Krystal Diaz:
With a big major record label. You're just dealing with the record label and, obviously, the team internally with that, but with a joint venture type of deal where there could be multiple people putting their resources into this, then you're dealing with different companies.

Adam Diaz:
A lot of moving parts. If you're doing independent, of course, you have all the freedom in the world. You don't have to deal with so many people's opinion that say, "Well, you have to lose 10 pounds before I help you out," or "Oh, you're not singing well enough," which in some cases, in many cases it's very subjective. What is singing well? Eventually, sometimes, you know...

Krystal Diaz:
Exactly. Also with subjective, with things like that, you're talking about also some song restrictions.

Adam Diaz:
Yes. They would say, "Look, I need you to plug this song," but it may be totally out of your identity. Like say, you are really into Green Day and they force you to be Britney Spears. Do you know what I mean? I mean, yeah.

Krystal Diaz:
I find that hard to imagine, how would that work out, Green Day cross Britney Spears. From what I understand, would you say that if you do do that third option, which is the joint venture option, in some ways you actually still retain a lot of creative control? Because obviously the people who are investing in you are investing in you and they're put pooling a lot of resources specific to you, as opposed to a major record company who are actually dividing their resources amongst many different artists.

Adam Diaz:
That's one of the things as well. You don't know when it's going to be your turn in a record label. In the joint venture, I think there'll be more sort of like an urge to get it done because you may be the only one on their roster.

Krystal Diaz:
And they want their return, obviously,

Adam Diaz:
Yeah, they want their return.

Krystal Diaz:
Yeah. How did you break into the scene as a music producer?

Adam Diaz:
I basically had a dream. I wanted to do Canto punk rock. I had this vision and I found a few friends, put them together and created what was basically the beginnings of Dear Jane. In the beginning, I recorded all the demos.

Krystal Diaz:
How did you record that? Actually, out of curiosity, where did you record it?

Adam Diaz:
I recorded it on my computer in my bedroom. All the band members in Dear Jane actually didn't know each other, the original members. So I actually got them all together.

Krystal Diaz:
That's interesting that you got into a record deal that actually allowed you to do all of your own producing.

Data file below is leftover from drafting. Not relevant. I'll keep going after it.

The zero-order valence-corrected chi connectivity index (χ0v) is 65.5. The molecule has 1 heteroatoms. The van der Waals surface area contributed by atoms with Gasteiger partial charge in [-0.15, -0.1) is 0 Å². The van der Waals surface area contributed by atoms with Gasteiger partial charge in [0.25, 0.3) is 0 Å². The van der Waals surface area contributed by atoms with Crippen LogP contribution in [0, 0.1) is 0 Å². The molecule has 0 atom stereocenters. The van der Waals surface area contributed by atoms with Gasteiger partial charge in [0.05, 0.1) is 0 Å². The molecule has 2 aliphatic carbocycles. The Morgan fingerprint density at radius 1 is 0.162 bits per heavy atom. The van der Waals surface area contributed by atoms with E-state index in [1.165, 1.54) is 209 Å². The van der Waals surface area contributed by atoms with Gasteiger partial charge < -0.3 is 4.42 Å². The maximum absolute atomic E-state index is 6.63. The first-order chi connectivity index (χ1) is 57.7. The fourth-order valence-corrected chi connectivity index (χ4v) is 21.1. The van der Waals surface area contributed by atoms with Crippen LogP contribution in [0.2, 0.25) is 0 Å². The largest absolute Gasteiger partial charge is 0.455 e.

Adam Diaz:
Yes. We're lucky. I think the execution of the demos enabled us to basically build the trust with the record executives to know that we sort of know what we're doing.

Krystal Diaz:
Essentially, the ideal scenario is that you go into a record deal, say, if you're going to be signed as an artist, but you go in with some kind of demo that already illustrates or demonstrates your unique style and the kinds of music that you want to produce. As opposed to singers, and this happens all the time, who get signed and come with zero idea of how they want to be presented, how they want to present their music in the world.

Adam Diaz:
Yes.

Krystal Diaz:
And that's actually very, very challenging. Even for me, when I work with students of that nature and they always ask me, how do I have more style?

Adam Diaz:
Yeah, it's a tough one.

Krystal Diaz:
That's a tough one to miraculously come up with them. I mean, it really does take experience.

Adam Diaz:
Maybe cheesy, but a lot of profound thinking.

Krystal Diaz:
It's true. That's not cheesy at all.

Adam Diaz:
Like, you need to reflect...

Krystal Diaz:
You have to know who you are as an individual.

Adam Diaz:
Exactly. In commercial music, I mean, a lot of things have already been done already, quite honestly. Right? So I think all the more you have to almost... It's going to take a little bit of extra effort to really create or craft or hone a very unique sound.

Krystal Diaz:
 Well, I think that's why that self-reflective piece.

Adam Diaz:
Yeah.

Krystal Diaz:
That part of really knowing who you are and really understanding yourself makes a big difference because there will never be another you, you know?

Adam Diaz:
Yes.

Krystal Diaz:
Aside from music producing, I know you also develop talent, which we talked about. You work with undiscovered singers, and you talked about mentoring them through the entire process of becoming an artist. So what are some of the characteristics that you look for in a singer when you're considering whether or not to work with them?

Adam Diaz:
Probably the most obvious is, if they're a singer, do they actually have the ability to sing, right?

Krystal Diaz:
Right. Hopefully, we got that part covered, right?

Adam Diaz:
That is....

Krystal Diaz:
Kind of important.

Adam Diaz:
Yeah. It sounds like we're poking fun or joking, but it is such the cold hard fact. A lot of people may have told you you could sing, but you don't know until you really deal with professionals, such as yourself who are vocal teachers who could provide the most objective opinion, right? Even for artists who are not quite there yet technically, they could get better over time. I've heard students that you've taught and, like night and day difference, after a year of training with you, for example. Right? Sometimes it works the other way around. They could have so much talent, but they think they suck.